It’s been a long time since I’ve reviewed any books on this blog, but that doesn’t mean I stopped reading. I have devoured quite a bit of non-fiction in the past two years with occasional forays into fiction. I want to share with you a list of the things I’ve been reading lately. Even though I read them all in the last two years, some of these books have been out for a long time, while some are more recently published. I don’t really have a set way of figuring out what I’m going to read; it really comes down to whatever attracts my attention. If it’s listed here, I enjoyed it in some capacity, but I certainly have my favorites that stood out to me more than others.
In non-fiction, I don’t think I could possibly say enough flattering things about Rust by Jonathan Waldman. I absolutely loved this book, but I was surprised by how much there is to say about a topic like rust. It’s an incredibly compelling story, and I learned a lot not only about the science of rust and it’s history but also about the problems rust poses in the United States today in terms of infrastructure. Having gone to college just steps away from the abandoned Bethlehem Steel mill, I also got a kick out of his adventures exploring the hulking ruins I’m so familiar with. I thoroughly enjoyed the book, and completely recommend it for anyone who likes non-fiction and just learning about a new topic. I was also very impressed by The Forest Unseen by David George Haskell. It chronicles an interesting exercise in which the author watches and records what happens in a single patch of land for an entire year. I thought it was unique and beautifully written.
I read a lot of science history books; it’s probably the genre I find myself pulled toward the most. In this realm, I absolutely loved The Girls of Atomic City by Denise Kiernan; it certainly tells a side of the development of the atomic bomb that you don’t often see. I also read three books by Sam Kean, and enjoyed them all. He does an amazing job of putting scientific topics into current and historical context. I find his books consistently entertaining. They’re full of fun narrative bits that bring the topics to life. I also have to specifically mention The Fantastic Laboratory of Dr. Weigl by Arthur Allen. I was completely fascinated by this account of research using body lice during World War II, it was an aspect of the war that I’d never heard anything about. I was sharing fun facts about body lice with friends, family, and acquaintances for some time after I finished it. I think people probably got tired of hearing me say, “did you know….” and having the second half have to do with lice.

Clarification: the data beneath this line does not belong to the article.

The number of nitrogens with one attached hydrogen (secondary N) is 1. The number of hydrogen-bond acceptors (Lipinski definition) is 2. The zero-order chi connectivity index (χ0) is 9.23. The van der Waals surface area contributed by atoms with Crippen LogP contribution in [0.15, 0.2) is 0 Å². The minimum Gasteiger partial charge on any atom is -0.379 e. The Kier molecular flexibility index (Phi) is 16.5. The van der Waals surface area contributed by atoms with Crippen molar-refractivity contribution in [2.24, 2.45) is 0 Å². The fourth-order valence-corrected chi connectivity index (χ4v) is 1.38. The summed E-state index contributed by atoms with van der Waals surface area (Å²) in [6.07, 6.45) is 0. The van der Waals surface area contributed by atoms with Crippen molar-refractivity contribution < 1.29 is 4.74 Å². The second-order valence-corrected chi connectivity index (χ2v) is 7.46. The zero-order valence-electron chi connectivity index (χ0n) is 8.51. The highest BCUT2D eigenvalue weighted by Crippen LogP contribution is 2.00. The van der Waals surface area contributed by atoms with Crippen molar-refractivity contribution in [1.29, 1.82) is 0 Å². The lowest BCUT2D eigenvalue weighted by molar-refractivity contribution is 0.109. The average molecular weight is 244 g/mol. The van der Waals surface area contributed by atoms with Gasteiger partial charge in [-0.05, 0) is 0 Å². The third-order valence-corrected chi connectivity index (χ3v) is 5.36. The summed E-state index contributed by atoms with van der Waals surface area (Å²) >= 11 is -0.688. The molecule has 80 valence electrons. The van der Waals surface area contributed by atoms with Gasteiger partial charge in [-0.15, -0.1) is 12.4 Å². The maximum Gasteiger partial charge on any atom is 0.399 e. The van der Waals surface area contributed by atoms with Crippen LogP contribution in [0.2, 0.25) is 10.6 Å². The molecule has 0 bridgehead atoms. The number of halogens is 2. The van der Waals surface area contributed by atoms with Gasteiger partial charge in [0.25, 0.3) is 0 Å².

I haven’t listed below all of the fiction books I read, but one highlight was discovering Michael Crichton for books aside from Jurassic Park. I really enjoyed Sphere in particular. I also spent the better part of the two years listening to every Harry Potter audiobook. Somehow I managed to get to my mid-twenties never having read a single Harry Potter book– better late than never. It probably goes without saying that I loved them. I really enjoyed having them read to me by listening to the audiobooks; hearing everything pronounced in a British accent really puts the books over the top. I also read a collection of short stories by H.P. Lovecraft, and the Complete Sherlock Holmes by Sir Arthur Conan Doyle. I was also a big fan of The Circle by Dave Eggers, although I have to admit I found the ideas it presents for our future quite frightening (like, haul up in a shack in the woods frightening). Which is the point, I think it’s supposed to do that. Or at least make us think more critically about how much we share online, why we share it, and which entities we allow to own our information.
I go back and forth between reading paper books and using a Nook. In general, I tend to buy my non-fiction books as books because I truly wouldn’t mind living in a library (which seems possible in a small apartment sometimes). I usually don’t buy paper books for fiction, but I’ve read some that were borrowed. For fiction I typically rely on my e-reader, especially for collections and murder mysteries, which I’d say are my main guilty pleasure.
So, if you’re interesting in checking out some of the books that I’ve enjoyed here’s my list:
The Billion-Dollar Molecule – Barry Werth
Bossypants – Tina Fey
The Case of the Dueling Neuroscientists – Sam Kean
The Disappearing Spoon – Sam Kean
Driving Mr. Albert – Michael Paterniti
Empires of Light – Jill Jonnes
The Fantastic Laboratory of Dr. Weigl – Arthur Allen
The Forest Unseen – David George Haskell
The Ghost Map – Steven Johnson
The Girls of Atomic City – Denise Kiernan
The Half Life of Facts – Samuel Arbesman
The Hunt for Vulcan – Thomas Levenson
I Was Told There’d Be Cake – Sloane Crosley
Infinitesimal – Amir Alexander
Into the Wild – Jon Krakauer
Longitude – Dava Sorbel
The Map Thief – Michael Blanding
Merchants of Doubt – Naomi Oreskes & Erik M. Conway
On the Move – Oliver Sacks
Scatter, Adapt, and Remember – Annalee Newitz
The Science of Harry Potter – Roger Highfield
The Secret History of Wonder Woman – Jill Lepore
The Skeleton Crew – Deborah Halber
Soul Made Flesh – Carl Zimmer
Thunderstruck – Erik Larson
Rust – Jonathan Waldman
The Violinist’s Thumb – Sam Kean
The Water Book – Alok Jha
Wild Ones – Jon Mooallem
Yes Please – Amy Poehler
10% Happier – Dan Harris
I also just want to mention that I wasn’t asked by any of the authors or publishers of the books listed above to review them or say nice things. No compensation, I just liked them and you might too.